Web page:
How to create a unique sound and show with Public Service Broadcasting

We were at The Great Escape in Brighton to learn from Public Service Broadcasting’s J.Willgoose Esquire on how they created their unique sound and show…

Jim Ottewill
  • By Jim Ottewill
  • 23 May 2016
  • min read
Public Service Broadcasting (PSB) are one of the more unique British musical success stories of recent years, an act born out of main songwriter J. Willgoose Esq’s love for archive film footage balanced with live guitars and electronics.

It’s a recipe which has helped the band enjoy two top 40 records in the form of Inform-Educate-Entertain and last year’s The Race for Space.

As such J Willgoose Esq and his music were at the centre of a discussion at The Great Escape on how they have achieved so much. PPL’s Keith Harris quizzed the likes of Ritu Morton (Six07 Press), A&R expert James Endeacott (JE) and Liquid Management’s David Manders (DM), alongside J. Willgoose, Esq (JW) on PSB and their music.

We were on hand to find out more from the panel and learn what a band needs to have in place to grow from an initial idea to the top of festival bills. Check out these tips for musical success below...  

Find your sound

JW - I was trying to sound like DJ Shadow or Massive Attack. The samples are from different eras and we were trying to create this juxtaposition between the older clips and modern sounding music, rather than evoking a specific era.

Radio is important

JW - A lot of people like to talk about the internet. But it was almost entirely radio. It’s played a hugely important role in finding us an audience.

Where we don’t get played on the radio, we don’t do very well. People forget that music is the closest thing we have to an international language. We sold out 350 seater venues in Portland and Seattle and that was because our music was played to people. It’s not about being on an unplayed Spotify playlist.

Think further than social media

JW - We’ve been doing it the old fashioned way. It’s never really been about cultivating an online presence. We’d be at the bottom of the pile if you compared our social media presence with similar bands playing similar sized gigs.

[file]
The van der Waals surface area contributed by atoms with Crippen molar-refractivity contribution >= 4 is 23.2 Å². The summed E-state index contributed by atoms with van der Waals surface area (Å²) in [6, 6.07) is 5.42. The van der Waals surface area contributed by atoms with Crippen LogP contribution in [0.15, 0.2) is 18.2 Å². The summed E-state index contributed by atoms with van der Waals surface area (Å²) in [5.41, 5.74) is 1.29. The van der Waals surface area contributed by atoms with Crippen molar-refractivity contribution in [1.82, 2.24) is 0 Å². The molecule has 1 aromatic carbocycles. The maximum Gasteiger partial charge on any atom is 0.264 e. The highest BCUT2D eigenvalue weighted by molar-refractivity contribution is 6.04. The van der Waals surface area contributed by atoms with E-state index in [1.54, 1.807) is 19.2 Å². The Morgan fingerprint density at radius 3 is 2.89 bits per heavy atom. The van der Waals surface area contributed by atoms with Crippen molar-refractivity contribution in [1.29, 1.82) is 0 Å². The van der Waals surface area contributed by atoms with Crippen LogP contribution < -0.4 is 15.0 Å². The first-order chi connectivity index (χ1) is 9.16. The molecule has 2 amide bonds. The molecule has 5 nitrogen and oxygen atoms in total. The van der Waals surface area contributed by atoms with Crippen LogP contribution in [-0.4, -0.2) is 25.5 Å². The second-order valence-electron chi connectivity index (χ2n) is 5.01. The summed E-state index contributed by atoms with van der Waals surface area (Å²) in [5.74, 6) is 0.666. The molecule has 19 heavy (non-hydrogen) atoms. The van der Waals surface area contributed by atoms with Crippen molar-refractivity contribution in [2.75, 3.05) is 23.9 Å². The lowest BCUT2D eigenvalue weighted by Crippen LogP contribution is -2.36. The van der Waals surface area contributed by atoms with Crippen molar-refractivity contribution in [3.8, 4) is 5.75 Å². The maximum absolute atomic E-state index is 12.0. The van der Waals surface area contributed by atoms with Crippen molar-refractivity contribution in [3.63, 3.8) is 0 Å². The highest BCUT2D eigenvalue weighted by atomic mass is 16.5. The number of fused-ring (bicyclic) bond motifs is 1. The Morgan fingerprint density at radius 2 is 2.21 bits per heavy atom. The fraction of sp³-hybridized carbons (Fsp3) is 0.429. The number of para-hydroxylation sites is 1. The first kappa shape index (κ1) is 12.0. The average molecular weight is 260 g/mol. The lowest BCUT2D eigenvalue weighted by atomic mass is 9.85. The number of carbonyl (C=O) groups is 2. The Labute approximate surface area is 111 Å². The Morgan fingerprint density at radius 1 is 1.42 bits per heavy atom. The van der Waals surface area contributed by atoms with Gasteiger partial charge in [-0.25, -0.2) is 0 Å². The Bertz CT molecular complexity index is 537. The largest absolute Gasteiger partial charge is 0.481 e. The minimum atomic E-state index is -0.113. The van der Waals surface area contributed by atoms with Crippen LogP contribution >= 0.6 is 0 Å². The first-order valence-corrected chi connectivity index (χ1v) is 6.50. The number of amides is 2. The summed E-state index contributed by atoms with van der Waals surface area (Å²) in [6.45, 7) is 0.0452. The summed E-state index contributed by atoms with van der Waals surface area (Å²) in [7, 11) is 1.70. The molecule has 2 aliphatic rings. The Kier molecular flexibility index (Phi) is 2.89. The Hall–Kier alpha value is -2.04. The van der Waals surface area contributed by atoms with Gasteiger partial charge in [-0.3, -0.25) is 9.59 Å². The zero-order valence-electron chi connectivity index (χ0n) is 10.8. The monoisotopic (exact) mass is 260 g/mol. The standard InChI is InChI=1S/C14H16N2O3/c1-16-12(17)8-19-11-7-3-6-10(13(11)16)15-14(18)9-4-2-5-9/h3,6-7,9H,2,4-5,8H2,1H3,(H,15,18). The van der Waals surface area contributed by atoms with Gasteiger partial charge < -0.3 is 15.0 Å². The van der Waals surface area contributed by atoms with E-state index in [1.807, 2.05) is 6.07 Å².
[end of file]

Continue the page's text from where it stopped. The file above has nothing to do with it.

Build a team

JE - I’m lucky to work with bands who succeeded at a bigger label. It’s about getting a team around you. From management to band members, once you’ve got a team it’s an attack on all fronts. You need to orchestrate all these things together.

Manage those income streams

JW - I don’t know many bands who make much money from playing live at our level. It’s really tough. All these costs mount up. What has helped us to do this full time has been selling records.

DM - Doing it ourselves means we’ve had 360 degree income streams. It’s meant we’ve been able to move money around when needed. I've also gone out of the way to build good relationships with PRS for Music and PPL.

Be prepared to work two jobs to achieve success

JW - I balanced music with another job during those early stages of PSB. It wasn’t until three months before the release of the album that I jumped into music full time. It meant we built it up slowly and it didn’t influence the way I was writing music. I didn’t have to write a single song to help me leave my job.

Put down musical roots

JE – Bands like PSB are now are like ‘we can do this ourselves’. It means that it has these roots and base. When you get catapulted into the limelight and sign a big five-figure deal, you're elevated into a position and the only way is down. There's a lot of people lacking in long-term vision. It’s having these roots which is important.

Be as good as you can when playing live

JE - You’ve also got to be good live. You’ve got to engage. These indie rock bands come on stage like they’ve just walked off the street. That’s okay but we’re working in the entertainment world. You want to take people out of their minds for an hour.

Play places that other people don’t

JW - We played all over the place. Before the album came out we did regional gigs all the time. We played 150 shows the year the album came out.

JE - When I was working with the Libertines we were organising a tour and we wanted to play all those places no one ever plays. It's all about the roots and the foundations.